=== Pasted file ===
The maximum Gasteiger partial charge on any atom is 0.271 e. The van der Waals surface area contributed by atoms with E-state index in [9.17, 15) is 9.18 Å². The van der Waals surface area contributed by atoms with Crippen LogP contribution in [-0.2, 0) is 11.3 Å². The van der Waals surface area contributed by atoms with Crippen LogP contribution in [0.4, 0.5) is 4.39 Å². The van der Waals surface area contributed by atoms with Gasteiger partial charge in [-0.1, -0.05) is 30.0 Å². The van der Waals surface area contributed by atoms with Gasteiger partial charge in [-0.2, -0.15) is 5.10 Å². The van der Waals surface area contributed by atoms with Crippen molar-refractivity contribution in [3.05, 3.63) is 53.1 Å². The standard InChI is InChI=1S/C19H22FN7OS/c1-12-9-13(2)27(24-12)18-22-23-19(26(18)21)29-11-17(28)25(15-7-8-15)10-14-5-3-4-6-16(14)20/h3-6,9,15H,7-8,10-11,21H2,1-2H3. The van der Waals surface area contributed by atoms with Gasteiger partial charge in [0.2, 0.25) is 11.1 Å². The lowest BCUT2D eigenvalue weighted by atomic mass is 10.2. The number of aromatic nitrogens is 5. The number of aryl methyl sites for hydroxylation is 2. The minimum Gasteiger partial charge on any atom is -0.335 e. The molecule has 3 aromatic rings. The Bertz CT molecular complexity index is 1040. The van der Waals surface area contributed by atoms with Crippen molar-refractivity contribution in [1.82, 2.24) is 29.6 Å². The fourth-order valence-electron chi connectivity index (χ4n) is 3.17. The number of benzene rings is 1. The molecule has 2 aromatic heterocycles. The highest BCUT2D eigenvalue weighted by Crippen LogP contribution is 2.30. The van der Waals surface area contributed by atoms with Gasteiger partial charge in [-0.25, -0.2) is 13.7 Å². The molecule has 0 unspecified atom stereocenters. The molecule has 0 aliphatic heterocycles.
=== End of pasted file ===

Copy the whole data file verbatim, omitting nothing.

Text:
The maximum Gasteiger partial charge on any atom is 0.271 e. The van der Waals surface area contributed by atoms with E-state index in [9.17, 15) is 9.18 Å². The van der Waals surface area contributed by atoms with Crippen LogP contribution in [-0.2, 0) is 11.3 Å². The van der Waals surface area contributed by atoms with Crippen LogP contribution in [0.4, 0.5) is 4.39 Å². The van der Waals surface area contributed by atoms with Gasteiger partial charge in [-0.1, -0.05) is 30.0 Å². The van der Waals surface area contributed by atoms with Gasteiger partial charge in [-0.2, -0.15) is 5.10 Å². The van der Waals surface area contributed by atoms with Crippen molar-refractivity contribution in [3.05, 3.63) is 53.1 Å². The standard InChI is InChI=1S/C19H22FN7OS/c1-12-9-13(2)27(24-12)18-22-23-19(26(18)21)29-11-17(28)25(15-7-8-15)10-14-5-3-4-6-16(14)20/h3-6,9,15H,7-8,10-11,21H2,1-2H3. The van der Waals surface area contributed by atoms with Gasteiger partial charge in [0.2, 0.25) is 11.1 Å². The lowest BCUT2D eigenvalue weighted by atomic mass is 10.2. The number of aromatic nitrogens is 5. The number of aryl methyl sites for hydroxylation is 2. The minimum Gasteiger partial charge on any atom is -0.335 e. The molecule has 3 aromatic rings. The Bertz CT molecular complexity index is 1040. The van der Waals surface area contributed by atoms with Crippen molar-refractivity contribution in [1.82, 2.24) is 29.6 Å². The fourth-order valence-electron chi connectivity index (χ4n) is 3.17. The number of benzene rings is 1. The molecule has 2 aromatic heterocycles. The highest BCUT2D eigenvalue weighted by Crippen LogP contribution is 2.30. The van der Waals surface area contributed by atoms with Gasteiger partial charge in [-0.25, -0.2) is 13.7 Å². The molecule has 0 unspecified atom stereocenters. The molecule has 0 aliphatic heterocycles.